Do Statins Improve Outcomes and Delay the Progression of Non-Rheumatic Calcific Aortic Stenosis?

Study Questions:

Does therapy with a statin slow the progression of nonrheumatic aortic stenosis (AS)?


A meta-analysis of studies was performed comparing statin therapy with placebo or no treatment on outcomes and on echocardiographic parameters of AS progression, using a search of Medline and PubMed through January 2010. Two reviewers independently abstracted information on study design (prospective vs. retrospective, randomized vs. nonrandomized), and study and participant characteristics. Fixed- and random-effects models were used. A priori subanalyses separately assessed the effect of statins in low-quality (retrospective or nonrandomized) and in high-quality (prospective or randomized) studies.


Meta-analysis identified 10 studies with a total of 3,822 participants (2,214 nonstatin-treated and 1,608 statin-treated); five studies were classified as prospective and five as retrospective; three trials were randomized, whereas seven studies were nonrandomized. No significant differences were found in all-cause mortality, cardiovascular mortality, or in the need for aortic valve surgery. Lower-quality (retrospective or nonrandomized) studies showed that, in statin-treated patients, the annual increase in peak aortic jet velocity and the annual decrease in aortic valve area were lower, but this was not confirmed by the analysis in high-quality (prospective or randomized) studies. Statins did not significantly affect the progression over time of peak and mean aortic gradient.


The authors concluded that currently available data do not support the use of statins to improve outcomes and to reduce disease progression in nonrheumatic calcific AS.


Substantial evidence suggests that degenerative AS is an atherosclerotic lesion. In theory, lipid-lowering therapy would retard the progression of this atherosclerotic lesion, as it does coronary and cerebrovascular ones. Despite this, no large prospective study has been able to convincingly demonstrate this. This meta-analysis of previously performed studies appropriately concludes that persuasive data do not now exist to support the concept that a statin might slow the progression of AS. Unfortunately, demonstration of a beneficial effect (if it exists) might be impossible to prove––if therapy needs to be initiated before AS is far advanced. To explore this, examine some of the data that went into the meta-analysis. The SEAS trial was the largest trial to investigate this, with 1,873 patients randomly assigned to placebo or to simvastatin 40 mg plus ezetimibe 10 mg, with a mean follow-up of 52 months. The inclusion criterion was ‘mild-to-moderate’ AS, defined simply by Vmax 2.5-4.0 m/s. That 30% of patients in this trial underwent aortic valve replacement within a little more than 4 years of an echocardiogram demonstrating only mild-to-moderate AS might be surprising, but for the vagaries of AS quantification. Rather, if many patients actually had more significant AS, pharmacotherapy might have been too little too late. Meanwhile, it seems unlikely that enough patients with truly mild AS––or even just aortic sclerosis––could be randomized and followed for a sufficient interval to test whether earlier pharmacotherapy is efficacious. Without conclusive positive studies, practitioners are left to weigh with their patients whether absence of proof should or should not be taken as proof of absence.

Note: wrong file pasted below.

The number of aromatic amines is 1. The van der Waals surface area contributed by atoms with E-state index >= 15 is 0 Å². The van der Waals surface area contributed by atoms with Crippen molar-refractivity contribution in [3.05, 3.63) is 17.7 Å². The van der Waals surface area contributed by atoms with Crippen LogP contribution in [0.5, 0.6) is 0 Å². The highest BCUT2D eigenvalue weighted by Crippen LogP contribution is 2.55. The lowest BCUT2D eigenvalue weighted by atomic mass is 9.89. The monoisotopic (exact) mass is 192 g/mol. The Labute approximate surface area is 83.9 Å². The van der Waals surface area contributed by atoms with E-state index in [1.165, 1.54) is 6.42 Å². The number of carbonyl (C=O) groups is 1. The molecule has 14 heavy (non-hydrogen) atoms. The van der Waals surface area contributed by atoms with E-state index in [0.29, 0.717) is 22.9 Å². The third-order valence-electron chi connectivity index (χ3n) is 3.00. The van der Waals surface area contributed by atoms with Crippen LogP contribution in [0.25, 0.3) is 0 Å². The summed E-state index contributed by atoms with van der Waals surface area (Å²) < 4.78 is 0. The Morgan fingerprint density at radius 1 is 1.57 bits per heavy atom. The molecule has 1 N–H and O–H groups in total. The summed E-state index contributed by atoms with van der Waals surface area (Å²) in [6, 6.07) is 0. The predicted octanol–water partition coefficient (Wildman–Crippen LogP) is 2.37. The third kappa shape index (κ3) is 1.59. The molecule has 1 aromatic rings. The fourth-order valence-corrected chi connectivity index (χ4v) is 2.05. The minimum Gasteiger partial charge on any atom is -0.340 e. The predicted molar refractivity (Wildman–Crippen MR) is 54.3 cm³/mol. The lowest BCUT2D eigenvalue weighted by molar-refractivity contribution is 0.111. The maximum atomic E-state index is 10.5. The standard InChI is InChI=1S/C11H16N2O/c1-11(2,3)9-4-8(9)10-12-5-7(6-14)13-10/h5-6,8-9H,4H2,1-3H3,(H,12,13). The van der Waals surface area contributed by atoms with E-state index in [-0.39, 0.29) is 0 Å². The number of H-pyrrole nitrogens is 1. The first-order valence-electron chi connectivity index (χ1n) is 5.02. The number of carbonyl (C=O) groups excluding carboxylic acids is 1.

Clinical Topics: Congenital Heart Disease and Pediatric Cardiology, Valvular Heart Disease, Congenital Heart Disease, CHD and Pediatrics and Quality Improvement, Nonstatins, Statins

Keywords: Follow-Up Studies, Heart Defects, Congenital, Sclerosis, Azetidines, Heart Valve Diseases, Disease Progression

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